For years, making friends felt torturous for Odin Hensley, but with the help of some furry friends with adorable eyes, communicating with his peers has become a little easier.
- Odin Hensley found it difficult to make friends before he joined the Happy Paws Happy Hearts initiative
- It helps young people with disabilities and mental health issues to build their confidence
- A new program from the social enterprise helps participants build employment skills
The 24-year-old, who has autism, has been part of a specialised program at Toowoomba's RSPCA shelter for the past two years.
It works with young people with disabilities and mental health issues to build their confidence, social and work skills.
"There has been a bit of a struggle to find opportunities [before this]," Mr Hensley said.
Through the Happy Paws Happy Hearts initiative, participants such as Mr Hensley are getting hands on at animal shelters to help vulnerable creatures.
While wolves, dolphins and owls are Mr Hensley's animals of choice, he found the next best thing in rescue animals such as puppy Hugo.
And it's working wonders.
"I've been thankfully able to have that chance that allows me to improve myself in life and as a person in general," he said.
"The instructors have helped with communication … and being able to build new friendships and learn a lot of important life skills."
Building confidence and skills
Happy Paws, which also operates at Wacol near Brisbane and the NSW Hunter Valley, this week launched a revamped program to help participants build employment skills and find job opportunities in the animal care industry.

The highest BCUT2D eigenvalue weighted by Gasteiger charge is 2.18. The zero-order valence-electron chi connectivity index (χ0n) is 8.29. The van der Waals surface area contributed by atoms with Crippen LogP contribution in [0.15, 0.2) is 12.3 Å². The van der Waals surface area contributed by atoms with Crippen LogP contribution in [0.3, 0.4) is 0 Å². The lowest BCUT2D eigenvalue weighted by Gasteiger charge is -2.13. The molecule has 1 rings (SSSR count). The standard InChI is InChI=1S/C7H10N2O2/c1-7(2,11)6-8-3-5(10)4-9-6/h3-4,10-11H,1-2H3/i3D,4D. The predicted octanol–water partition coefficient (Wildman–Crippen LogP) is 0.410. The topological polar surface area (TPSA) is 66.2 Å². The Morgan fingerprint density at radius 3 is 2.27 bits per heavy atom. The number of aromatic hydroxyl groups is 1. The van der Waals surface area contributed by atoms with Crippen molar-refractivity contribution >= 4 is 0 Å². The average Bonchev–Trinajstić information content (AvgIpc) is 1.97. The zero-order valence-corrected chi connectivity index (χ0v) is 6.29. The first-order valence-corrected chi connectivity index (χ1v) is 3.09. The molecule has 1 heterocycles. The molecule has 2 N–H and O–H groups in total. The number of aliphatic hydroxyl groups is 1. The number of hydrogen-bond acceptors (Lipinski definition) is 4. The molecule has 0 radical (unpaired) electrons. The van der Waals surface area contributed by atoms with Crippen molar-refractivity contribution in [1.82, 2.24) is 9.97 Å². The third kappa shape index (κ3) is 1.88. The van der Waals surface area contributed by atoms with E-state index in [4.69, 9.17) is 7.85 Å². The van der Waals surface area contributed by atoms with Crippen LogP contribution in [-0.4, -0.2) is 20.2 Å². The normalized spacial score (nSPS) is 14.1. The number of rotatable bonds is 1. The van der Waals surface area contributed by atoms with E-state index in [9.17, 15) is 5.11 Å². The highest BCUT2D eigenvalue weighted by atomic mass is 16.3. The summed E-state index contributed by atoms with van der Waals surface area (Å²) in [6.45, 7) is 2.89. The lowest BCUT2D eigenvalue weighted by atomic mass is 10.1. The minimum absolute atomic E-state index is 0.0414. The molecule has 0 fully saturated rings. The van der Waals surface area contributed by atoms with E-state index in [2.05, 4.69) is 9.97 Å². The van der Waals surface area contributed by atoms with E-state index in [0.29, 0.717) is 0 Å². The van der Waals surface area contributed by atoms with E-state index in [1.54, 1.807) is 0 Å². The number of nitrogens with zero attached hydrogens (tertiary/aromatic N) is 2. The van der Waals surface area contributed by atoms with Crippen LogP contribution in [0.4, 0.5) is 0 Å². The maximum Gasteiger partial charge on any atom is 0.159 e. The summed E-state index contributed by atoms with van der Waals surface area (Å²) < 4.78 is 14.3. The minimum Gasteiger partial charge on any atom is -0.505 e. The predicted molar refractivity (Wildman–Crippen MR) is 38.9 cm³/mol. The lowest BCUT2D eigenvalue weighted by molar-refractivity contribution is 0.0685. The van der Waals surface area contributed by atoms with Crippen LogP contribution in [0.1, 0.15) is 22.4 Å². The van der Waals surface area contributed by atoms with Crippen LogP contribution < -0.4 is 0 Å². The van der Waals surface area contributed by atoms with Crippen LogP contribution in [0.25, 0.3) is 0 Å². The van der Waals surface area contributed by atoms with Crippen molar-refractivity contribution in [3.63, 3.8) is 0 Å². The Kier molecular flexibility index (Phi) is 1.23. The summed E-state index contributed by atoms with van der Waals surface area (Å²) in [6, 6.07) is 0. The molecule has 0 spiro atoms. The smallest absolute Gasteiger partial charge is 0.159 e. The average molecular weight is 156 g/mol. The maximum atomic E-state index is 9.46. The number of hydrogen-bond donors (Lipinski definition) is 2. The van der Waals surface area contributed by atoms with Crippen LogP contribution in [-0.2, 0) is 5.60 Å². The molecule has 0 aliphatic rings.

Deputy chief executive Kellie Ireland said working-aged people with a disability were more than twice as likely to be unemployed than those without a disability.
"Participants work with a trainer and case manager to do things like building a resume … or think about workplace health and safety," she said.
"They might write a resume for a shelter animal, which helps them think about how you position that animal for its forever home.
"Then they go on to write a resume for themselves and it seems a lot less terrifying and a lot more fun if we put it through the lens of the animal care industry."
Ms Ireland said about 70 per cent of the participants from the program had gone on to find further work or volunteer opportunities.
Toowoomba coordinator Bianca Martin said the new program filled a gap for young people who were still figuring out what they wanted to do, but didn't want to go through traditional models of schooling or further study.
"We run animal care and training programs for group participants to come out and learn about animals within the shelter environment," she said.
Charleigh Dyball, 18, went to a flexi school in Toowoomba, and while she said that was helpful, she had her heart set on working with animals.
"Being a part of [the initiative], it's really good," she said.
"We're all learning together."
Mr Hensley said not only had his life changed, but so too had his sister's.
"Not only just from [Elektra's] higher autism, but just being able to feel more comfortable as well," he said.
"She had difficulty being able to interact with people, she has very severe social anxiety, but this program helps her with that."